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Clinical features in early Parkinson disease and survival

OBJECTIVE: To examine the association between demographic and clinical features in early Parkinson disease (PD) and length of survival in a multiethnic population. DESIGN: Clinical features within 2 years of diagnosis were determined for an inception cohort established during 1994-1995. Vital status was determined through December 31, 2005. Predictor variables included age at diagnosis, sex, race/ethnicity, as well as clinical subtype (modified tremor dominant, postural instability gait difficulty), symmetry, cognitive impairment, depression, dysphagia, and hallucinations. Cox proportional hazards regression analysis was used to identify factors associated with shorter survival. SETTING: Kaiser Permanente Medical Care Program, northern California. PATIENTS: Five hundred seventy-three men and women with newly diagnosed PD. RESULTS: Three hundred fifty-two participants in the PD cohort (61.4%) had died in the follow-up period. Older age at diagnosis (hazard ratio [HR], 1.1; 95% confidence interval [CI], 1.09-1.12), modified postural instability gait difficulty subtype (HR, 1.8; 95% CI, 1.3-2.7), symmetry of motor signs (HR, 2.0; 95% CI, 1.1-3.7), mild (HR, 1.7; 95% CI, 1.3-2.2) and severe (HR, 2.7; 95% CI, 1.9-3.9) cognitive impairment, dysphagia (HR, 1.4; 95% CI, 1.1-1.9), and hallucinations (HR, 2.1; 95% CI, 1.3-3.2) were associated with increased all-cause mortality, after adjusting for age, sex, and race/ethnicity. None of the other factors altered mortality risk. In an empirical predictive analysis, most previous significant predictors remained associated with shorter survival. CONCLUSIONS: Both motor and nonmotor features in early PD predict increased mortality risk, particularly postural instability gait difficulty, cognitive impairment, and hallucinations. These predictors may be useful in clinical practice and when designing clinical trials.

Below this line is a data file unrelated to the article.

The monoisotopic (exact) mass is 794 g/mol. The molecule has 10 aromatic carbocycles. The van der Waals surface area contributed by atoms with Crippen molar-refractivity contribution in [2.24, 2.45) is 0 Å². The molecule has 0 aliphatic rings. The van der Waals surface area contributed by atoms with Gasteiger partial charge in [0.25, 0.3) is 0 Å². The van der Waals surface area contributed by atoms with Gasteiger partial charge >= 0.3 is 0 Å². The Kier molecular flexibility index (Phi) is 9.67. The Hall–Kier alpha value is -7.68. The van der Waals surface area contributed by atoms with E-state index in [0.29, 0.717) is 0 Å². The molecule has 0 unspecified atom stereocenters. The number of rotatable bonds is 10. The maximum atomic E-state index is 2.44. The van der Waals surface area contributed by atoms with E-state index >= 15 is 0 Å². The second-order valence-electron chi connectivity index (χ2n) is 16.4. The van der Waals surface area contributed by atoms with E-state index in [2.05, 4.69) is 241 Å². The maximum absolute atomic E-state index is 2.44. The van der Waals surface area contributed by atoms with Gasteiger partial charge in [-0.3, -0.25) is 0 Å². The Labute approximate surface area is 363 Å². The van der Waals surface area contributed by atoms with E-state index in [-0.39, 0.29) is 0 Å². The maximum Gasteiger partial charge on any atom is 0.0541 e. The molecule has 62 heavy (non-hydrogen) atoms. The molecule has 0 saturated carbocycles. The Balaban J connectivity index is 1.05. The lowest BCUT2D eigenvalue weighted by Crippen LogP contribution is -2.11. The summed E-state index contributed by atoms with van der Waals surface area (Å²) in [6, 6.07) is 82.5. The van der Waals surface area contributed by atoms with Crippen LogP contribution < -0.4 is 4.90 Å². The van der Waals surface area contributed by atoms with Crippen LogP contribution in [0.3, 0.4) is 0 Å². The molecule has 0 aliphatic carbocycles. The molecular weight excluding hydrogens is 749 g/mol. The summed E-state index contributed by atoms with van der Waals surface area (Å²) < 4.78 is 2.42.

Authors: Lo RY; Tanner CM; Albers KB; Leimpeter AD; Fross RD; Bernstein AL; McGuire V; Quesenberry CP; Nelson LM; Van Den Eeden SK

Arch Neurol. 2009 Nov;66(11):1353-8.

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